If you’re more into fiction than freelancing, you could team up with a critique partner or work with a beta reader to learn where your writing is currently working — and where it isn’t.

And don’t forget to read, read, READ. The more you read other writers’ work — especially writers who are doing the same kind of work you’d like to do — the more you’ll understand what it takes to make a piece of writing truly excellent.

Then, you can use what you’ve learned to improve your writing.

Step 2: Identify one area in which to improve your writing.

Going from good to great is an incremental process. Don’t try to change everything you’re doing at once, especially if what you’re doing is already getting you some writing success. If editors are saying yes to your freelance writing pitches, for example, keep pitching. If you just got a short story published, start writing another one.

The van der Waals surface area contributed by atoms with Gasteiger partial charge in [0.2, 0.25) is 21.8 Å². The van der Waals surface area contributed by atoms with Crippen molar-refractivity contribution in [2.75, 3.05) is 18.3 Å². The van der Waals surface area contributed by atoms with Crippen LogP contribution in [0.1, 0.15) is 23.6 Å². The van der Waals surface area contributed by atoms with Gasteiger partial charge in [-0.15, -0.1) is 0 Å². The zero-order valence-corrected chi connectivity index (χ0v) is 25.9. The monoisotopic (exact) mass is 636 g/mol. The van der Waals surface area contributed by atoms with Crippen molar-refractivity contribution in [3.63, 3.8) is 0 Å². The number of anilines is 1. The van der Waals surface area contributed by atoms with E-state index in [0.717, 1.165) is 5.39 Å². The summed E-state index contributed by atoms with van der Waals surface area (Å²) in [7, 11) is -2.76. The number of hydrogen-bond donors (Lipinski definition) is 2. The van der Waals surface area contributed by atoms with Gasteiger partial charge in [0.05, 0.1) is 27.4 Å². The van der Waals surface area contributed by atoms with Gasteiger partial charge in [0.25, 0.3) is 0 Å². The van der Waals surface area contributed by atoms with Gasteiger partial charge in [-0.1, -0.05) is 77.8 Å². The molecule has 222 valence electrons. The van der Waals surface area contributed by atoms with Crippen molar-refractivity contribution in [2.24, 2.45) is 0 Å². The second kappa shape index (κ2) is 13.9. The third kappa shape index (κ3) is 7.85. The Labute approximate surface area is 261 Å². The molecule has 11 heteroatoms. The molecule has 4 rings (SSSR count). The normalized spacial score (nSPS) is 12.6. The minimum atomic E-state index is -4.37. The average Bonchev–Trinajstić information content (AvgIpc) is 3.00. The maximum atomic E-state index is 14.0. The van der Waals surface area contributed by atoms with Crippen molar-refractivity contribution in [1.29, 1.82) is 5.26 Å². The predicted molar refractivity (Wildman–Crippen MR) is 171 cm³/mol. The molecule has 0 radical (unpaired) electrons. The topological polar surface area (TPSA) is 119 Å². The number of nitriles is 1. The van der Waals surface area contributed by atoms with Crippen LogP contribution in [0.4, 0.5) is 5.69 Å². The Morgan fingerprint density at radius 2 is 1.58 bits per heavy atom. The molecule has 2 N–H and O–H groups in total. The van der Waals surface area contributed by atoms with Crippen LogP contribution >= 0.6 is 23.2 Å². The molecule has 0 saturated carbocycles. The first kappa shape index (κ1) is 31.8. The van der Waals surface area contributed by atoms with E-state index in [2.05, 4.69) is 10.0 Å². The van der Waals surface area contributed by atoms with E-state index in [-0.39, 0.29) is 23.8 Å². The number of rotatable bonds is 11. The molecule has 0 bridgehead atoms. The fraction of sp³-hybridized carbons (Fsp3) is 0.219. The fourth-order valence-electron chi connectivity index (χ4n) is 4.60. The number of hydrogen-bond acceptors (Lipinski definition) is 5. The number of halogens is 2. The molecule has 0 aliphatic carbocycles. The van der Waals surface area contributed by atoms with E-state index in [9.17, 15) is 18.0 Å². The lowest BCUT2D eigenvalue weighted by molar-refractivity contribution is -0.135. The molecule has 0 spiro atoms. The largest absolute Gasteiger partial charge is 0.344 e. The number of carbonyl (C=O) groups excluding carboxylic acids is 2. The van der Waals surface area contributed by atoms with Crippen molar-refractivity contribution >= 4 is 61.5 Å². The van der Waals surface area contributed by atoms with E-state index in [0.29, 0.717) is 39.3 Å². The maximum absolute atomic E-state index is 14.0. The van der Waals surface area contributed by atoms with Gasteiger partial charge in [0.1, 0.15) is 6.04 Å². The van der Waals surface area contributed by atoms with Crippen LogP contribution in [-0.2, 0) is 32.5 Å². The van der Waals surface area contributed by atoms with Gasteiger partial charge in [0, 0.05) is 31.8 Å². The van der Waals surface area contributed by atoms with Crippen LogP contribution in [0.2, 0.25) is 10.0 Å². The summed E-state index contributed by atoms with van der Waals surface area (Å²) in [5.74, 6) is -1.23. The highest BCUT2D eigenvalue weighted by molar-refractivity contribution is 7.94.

While you’re continuing the work that’s currently helping you move forward, pick ONE AREA in which to improve your writing skills. Otherwise, your next piece is going to be just as good as your first one — and while that might qualify as “good enough,” it won’t help you take your writing from GOOD to GREAT. 

If you don’t know where to begin, go back to that first step and do an honest self-assessment of your writing — or find someone who can help you assess your work and identify one aspect of your writing that could benefit from a little skill-building.

Let’s say, for example, that you have trouble writing an opening sentence. If you want to improve your writing skills, you could set yourself the goal of understanding the difference between GOOD ENOUGH OPENING SENTENCES and GREAT OPENING SENTENCES. Then, you can use that information to get your opening sentences to GREAT.

If you want to improve your writing, this kind of incremental improvement is one of the best ways to get started — but how do you do it?